4. Relatedness: People want to feel connected to others and like they belong. By being able to interact with others through your product, you're more likely to create a connection that leads to product adoption.
  5. Fairness: People want to feel like they're being treated with respect and that the system is fair. If you can show your customer that you're giving them a good deal, they're more likely to convert.

So how can you use this to create a more user-friendly product?

It's simple: you can design something that appeals to those needs by understanding what motivates people to use your product.

For example, if you're designing a social media app, you need to make sure it's easy to use and that people can easily find and connect with friends. You also need to make sure that they receive a good amount of shareable content that allows them to show off their social status.

But if you're running an affiliate blog, you need to make your product reviews helpful, useful, and relatable. You need to show your customer that you understand their needs and that you're providing a service that's fair and trustworthy.

And if you're running an ecommerce store, price comparison tools are an excellent way to demonstrate fairness. In your UX design, price comparison and total cost of ownership tools should be easily accessible so that users can make informed decisions.

Selective Disregard and Change Blindness

Change blindness occurs when people fail to notice changes in their surroundings. It's a phenomenon that happens often, especially when people are tired or distracted.

But it can also happen when people are using products that are new or unfamiliar to them.

In fact, change blindness is one of the main reasons why user testing is so important.

In UX design, change blindness can be a major problem because it means that users might not notice important changes to your product. Navigational elements and error messages are clear examples. When users miss these components, it can cause user confusion and task failure by affecting important information such as error messages, buttons, and navigation menus.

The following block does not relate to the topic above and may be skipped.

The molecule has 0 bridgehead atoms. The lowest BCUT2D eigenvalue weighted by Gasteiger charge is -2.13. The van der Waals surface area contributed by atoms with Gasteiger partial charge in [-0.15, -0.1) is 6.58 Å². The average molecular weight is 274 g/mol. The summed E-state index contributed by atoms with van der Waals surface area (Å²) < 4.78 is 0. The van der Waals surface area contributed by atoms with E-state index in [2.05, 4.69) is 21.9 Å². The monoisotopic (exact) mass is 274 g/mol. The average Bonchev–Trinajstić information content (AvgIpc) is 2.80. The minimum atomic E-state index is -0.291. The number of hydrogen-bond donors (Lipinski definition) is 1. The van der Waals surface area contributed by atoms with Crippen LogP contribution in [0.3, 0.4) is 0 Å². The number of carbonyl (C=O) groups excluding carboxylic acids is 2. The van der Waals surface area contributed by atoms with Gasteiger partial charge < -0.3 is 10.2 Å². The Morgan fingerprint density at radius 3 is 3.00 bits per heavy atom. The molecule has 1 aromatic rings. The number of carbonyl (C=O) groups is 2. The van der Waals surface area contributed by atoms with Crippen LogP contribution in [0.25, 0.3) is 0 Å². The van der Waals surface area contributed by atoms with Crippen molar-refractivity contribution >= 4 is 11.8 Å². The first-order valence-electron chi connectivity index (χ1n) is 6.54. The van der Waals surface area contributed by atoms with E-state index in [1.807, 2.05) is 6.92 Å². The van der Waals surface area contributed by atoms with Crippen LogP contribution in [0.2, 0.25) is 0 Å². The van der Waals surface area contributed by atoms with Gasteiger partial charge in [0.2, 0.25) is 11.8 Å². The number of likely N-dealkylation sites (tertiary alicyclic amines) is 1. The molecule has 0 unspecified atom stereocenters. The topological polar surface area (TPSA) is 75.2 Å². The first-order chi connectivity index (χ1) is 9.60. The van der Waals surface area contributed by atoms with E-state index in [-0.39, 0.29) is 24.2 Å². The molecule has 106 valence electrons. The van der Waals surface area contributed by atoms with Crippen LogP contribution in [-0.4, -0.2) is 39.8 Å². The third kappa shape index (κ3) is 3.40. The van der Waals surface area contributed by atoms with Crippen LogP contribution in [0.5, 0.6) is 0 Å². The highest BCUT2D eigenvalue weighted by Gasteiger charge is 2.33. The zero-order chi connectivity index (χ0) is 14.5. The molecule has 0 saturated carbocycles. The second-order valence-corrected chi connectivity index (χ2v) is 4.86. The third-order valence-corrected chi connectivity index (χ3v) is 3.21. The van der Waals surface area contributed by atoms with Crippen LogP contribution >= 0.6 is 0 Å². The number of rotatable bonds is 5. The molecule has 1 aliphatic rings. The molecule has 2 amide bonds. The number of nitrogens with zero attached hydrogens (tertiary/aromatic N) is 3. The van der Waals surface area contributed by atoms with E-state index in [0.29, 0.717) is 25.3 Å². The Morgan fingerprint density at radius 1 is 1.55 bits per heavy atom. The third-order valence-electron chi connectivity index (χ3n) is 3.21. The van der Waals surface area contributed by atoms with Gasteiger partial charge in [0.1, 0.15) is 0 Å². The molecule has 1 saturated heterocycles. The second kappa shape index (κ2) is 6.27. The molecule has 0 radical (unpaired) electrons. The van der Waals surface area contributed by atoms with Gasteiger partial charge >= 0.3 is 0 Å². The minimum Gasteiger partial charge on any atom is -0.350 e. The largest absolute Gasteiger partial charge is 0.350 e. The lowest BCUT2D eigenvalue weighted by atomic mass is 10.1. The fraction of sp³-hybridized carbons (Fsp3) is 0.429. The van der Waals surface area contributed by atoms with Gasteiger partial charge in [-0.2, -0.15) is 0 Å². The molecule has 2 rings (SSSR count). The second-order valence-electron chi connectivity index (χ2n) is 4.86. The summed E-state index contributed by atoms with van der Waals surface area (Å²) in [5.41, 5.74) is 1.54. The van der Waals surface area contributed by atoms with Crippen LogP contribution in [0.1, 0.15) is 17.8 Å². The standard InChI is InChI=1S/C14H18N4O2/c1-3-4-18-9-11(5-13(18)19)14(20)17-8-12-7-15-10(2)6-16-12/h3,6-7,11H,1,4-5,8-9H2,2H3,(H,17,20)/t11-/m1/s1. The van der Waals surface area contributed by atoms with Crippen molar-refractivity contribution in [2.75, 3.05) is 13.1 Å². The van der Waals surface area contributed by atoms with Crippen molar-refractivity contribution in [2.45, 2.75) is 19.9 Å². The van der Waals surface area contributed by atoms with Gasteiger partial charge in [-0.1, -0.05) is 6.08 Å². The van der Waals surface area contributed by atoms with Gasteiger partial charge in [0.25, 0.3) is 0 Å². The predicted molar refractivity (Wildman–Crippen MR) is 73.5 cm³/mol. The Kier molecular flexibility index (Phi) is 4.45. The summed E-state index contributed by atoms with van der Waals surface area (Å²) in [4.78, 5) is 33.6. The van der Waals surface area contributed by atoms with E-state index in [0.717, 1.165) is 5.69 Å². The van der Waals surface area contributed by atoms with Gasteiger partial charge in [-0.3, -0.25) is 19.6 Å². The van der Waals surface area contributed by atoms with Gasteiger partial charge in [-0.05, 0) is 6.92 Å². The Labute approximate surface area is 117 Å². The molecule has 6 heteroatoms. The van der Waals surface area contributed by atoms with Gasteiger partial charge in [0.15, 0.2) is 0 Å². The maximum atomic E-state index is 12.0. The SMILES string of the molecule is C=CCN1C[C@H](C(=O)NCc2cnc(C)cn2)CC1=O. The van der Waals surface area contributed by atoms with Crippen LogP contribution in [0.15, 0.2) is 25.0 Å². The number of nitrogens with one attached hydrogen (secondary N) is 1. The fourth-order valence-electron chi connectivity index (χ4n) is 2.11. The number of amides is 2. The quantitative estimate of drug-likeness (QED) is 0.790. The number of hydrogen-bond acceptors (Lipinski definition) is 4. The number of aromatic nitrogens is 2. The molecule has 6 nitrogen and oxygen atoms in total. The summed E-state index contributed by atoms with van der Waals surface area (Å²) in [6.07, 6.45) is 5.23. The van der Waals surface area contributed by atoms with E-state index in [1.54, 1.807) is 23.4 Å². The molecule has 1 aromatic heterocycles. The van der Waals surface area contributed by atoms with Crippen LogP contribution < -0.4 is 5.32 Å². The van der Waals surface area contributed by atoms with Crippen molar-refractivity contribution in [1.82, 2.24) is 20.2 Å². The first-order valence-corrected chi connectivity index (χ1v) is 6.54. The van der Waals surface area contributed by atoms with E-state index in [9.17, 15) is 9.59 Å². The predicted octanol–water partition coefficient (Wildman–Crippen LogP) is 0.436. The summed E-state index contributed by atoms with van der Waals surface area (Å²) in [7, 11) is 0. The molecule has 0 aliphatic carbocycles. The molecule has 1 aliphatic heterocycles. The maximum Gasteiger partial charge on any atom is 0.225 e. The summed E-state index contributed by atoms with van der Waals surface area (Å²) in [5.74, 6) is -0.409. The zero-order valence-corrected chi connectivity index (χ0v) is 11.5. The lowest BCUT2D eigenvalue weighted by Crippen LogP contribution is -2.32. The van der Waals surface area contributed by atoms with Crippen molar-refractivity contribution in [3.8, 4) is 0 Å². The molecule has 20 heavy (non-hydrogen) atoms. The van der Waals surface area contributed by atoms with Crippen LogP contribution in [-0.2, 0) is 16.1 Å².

Placement and contrast of content are key when designing to avoid being overlooked by users.

Mental Models

A mental model represents how we understand the world around us.

In the context of UX design, mental models are used to simplify complex ideas and make them easier for users to understand.

People expect similar navigation across websites and apps, so when they can't find what they're looking for, it's frustrating.

Mental models are often used in the design of user journeys because they allow designers to understand how people might interact with their product.

For example, when designing a navigation menu, we might use a mental model of a map to help users find their way around. By providing a familiar frame of reference, mental models can make it easier for users to interact with complex systems.

Of course, choosing the right mental model for each situation is important. A maps-based approach might work well for a website with many different sections, but it would be less effective for a task that requires linear progression (such as completing an online purchase).

That's why Uber and Lyft look so similar.

They both use the map model to help users understand how to request a ride based on location and track their driver's progress.

Had they not adopted the same model, chances are the application that didn't follow these conventions would have been much more confusing–and therefore, less usable.

The takeaway here is that when designing your product, knowing how your user expects to interact with it is critical.


Hundreds of things go into making a product usable.

The sum of all these small details makes for a great user experience.

And while some of these factors are out of your control, there are many things you can do to influence the usability of your product.

By understanding how the human mind interacts with products, you can design something that's not only aesthetically pleasing but adoptable, understandable, and–most importantly–useful.